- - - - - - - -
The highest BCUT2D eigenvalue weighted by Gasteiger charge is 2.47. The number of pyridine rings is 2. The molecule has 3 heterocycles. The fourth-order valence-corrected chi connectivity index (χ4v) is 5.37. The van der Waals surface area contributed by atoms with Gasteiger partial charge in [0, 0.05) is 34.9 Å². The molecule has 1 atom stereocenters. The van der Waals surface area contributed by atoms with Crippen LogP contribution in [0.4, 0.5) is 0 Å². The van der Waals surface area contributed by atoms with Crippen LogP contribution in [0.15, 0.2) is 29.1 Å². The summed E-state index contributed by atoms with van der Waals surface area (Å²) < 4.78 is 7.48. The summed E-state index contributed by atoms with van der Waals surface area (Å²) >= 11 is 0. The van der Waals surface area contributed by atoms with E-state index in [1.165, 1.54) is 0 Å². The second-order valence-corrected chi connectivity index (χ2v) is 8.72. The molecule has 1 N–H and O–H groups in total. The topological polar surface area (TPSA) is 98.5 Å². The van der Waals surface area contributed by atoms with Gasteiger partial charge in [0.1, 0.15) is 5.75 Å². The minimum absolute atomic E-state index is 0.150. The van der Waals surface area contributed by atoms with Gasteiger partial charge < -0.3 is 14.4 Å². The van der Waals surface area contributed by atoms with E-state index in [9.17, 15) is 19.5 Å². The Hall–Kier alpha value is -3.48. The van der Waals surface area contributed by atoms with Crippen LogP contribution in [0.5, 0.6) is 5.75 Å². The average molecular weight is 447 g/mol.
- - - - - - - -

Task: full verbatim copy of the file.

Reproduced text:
The highest BCUT2D eigenvalue weighted by Gasteiger charge is 2.47. The number of pyridine rings is 2. The molecule has 3 heterocycles. The fourth-order valence-corrected chi connectivity index (χ4v) is 5.37. The van der Waals surface area contributed by atoms with Gasteiger partial charge in [0, 0.05) is 34.9 Å². The molecule has 1 atom stereocenters. The van der Waals surface area contributed by atoms with Crippen LogP contribution in [0.4, 0.5) is 0 Å². The van der Waals surface area contributed by atoms with Crippen LogP contribution in [0.15, 0.2) is 29.1 Å². The summed E-state index contributed by atoms with van der Waals surface area (Å²) < 4.78 is 7.48. The summed E-state index contributed by atoms with van der Waals surface area (Å²) >= 11 is 0. The van der Waals surface area contributed by atoms with E-state index in [1.165, 1.54) is 0 Å². The second-order valence-corrected chi connectivity index (χ2v) is 8.72. The molecule has 1 N–H and O–H groups in total. The topological polar surface area (TPSA) is 98.5 Å². The van der Waals surface area contributed by atoms with Gasteiger partial charge in [0.1, 0.15) is 5.75 Å². The minimum absolute atomic E-state index is 0.150. The van der Waals surface area contributed by atoms with Gasteiger partial charge < -0.3 is 14.4 Å². The van der Waals surface area contributed by atoms with E-state index in [9.17, 15) is 19.5 Å². The Hall–Kier alpha value is -3.48. The van der Waals surface area contributed by atoms with Crippen LogP contribution in [0.5, 0.6) is 5.75 Å². The average molecular weight is 447 g/mol.